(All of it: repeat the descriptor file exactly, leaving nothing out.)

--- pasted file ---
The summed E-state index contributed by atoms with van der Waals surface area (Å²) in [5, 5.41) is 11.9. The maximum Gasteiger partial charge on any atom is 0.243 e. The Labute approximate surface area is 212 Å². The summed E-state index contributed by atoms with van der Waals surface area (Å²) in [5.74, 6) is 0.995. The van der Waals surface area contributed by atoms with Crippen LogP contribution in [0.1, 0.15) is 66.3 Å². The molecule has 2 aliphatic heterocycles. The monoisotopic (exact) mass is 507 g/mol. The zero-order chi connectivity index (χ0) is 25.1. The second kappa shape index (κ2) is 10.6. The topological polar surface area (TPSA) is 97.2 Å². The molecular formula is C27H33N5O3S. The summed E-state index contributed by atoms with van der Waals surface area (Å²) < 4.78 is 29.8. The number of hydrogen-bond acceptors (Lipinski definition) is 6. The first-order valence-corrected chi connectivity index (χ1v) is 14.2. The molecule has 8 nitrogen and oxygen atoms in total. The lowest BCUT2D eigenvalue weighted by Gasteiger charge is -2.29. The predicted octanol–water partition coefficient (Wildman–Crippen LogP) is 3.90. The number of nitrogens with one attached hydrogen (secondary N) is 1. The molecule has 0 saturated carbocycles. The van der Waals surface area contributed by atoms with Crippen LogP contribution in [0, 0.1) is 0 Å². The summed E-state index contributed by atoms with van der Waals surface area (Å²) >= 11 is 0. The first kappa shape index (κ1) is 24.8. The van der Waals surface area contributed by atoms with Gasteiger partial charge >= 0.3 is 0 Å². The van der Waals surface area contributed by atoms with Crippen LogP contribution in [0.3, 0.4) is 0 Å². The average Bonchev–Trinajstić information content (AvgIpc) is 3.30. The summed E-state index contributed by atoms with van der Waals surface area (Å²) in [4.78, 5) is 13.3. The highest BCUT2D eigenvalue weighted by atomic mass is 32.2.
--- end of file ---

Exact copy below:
The summed E-state index contributed by atoms with van der Waals surface area (Å²) in [5, 5.41) is 11.9. The maximum Gasteiger partial charge on any atom is 0.243 e. The Labute approximate surface area is 212 Å². The summed E-state index contributed by atoms with van der Waals surface area (Å²) in [5.74, 6) is 0.995. The van der Waals surface area contributed by atoms with Crippen LogP contribution in [0.1, 0.15) is 66.3 Å². The molecule has 2 aliphatic heterocycles. The monoisotopic (exact) mass is 507 g/mol. The zero-order chi connectivity index (χ0) is 25.1. The second kappa shape index (κ2) is 10.6. The topological polar surface area (TPSA) is 97.2 Å². The molecular formula is C27H33N5O3S. The summed E-state index contributed by atoms with van der Waals surface area (Å²) < 4.78 is 29.8. The number of hydrogen-bond acceptors (Lipinski definition) is 6. The first-order valence-corrected chi connectivity index (χ1v) is 14.2. The molecule has 8 nitrogen and oxygen atoms in total. The lowest BCUT2D eigenvalue weighted by Gasteiger charge is -2.29. The predicted octanol–water partition coefficient (Wildman–Crippen LogP) is 3.90. The number of nitrogens with one attached hydrogen (secondary N) is 1. The molecule has 0 saturated carbocycles. The van der Waals surface area contributed by atoms with Crippen LogP contribution in [0, 0.1) is 0 Å². The summed E-state index contributed by atoms with van der Waals surface area (Å²) >= 11 is 0. The first kappa shape index (κ1) is 24.8. The van der Waals surface area contributed by atoms with Gasteiger partial charge >= 0.3 is 0 Å². The van der Waals surface area contributed by atoms with Crippen LogP contribution in [0.3, 0.4) is 0 Å². The average Bonchev–Trinajstić information content (AvgIpc) is 3.30. The summed E-state index contributed by atoms with van der Waals surface area (Å²) in [4.78, 5) is 13.3. The highest BCUT2D eigenvalue weighted by atomic mass is 32.2.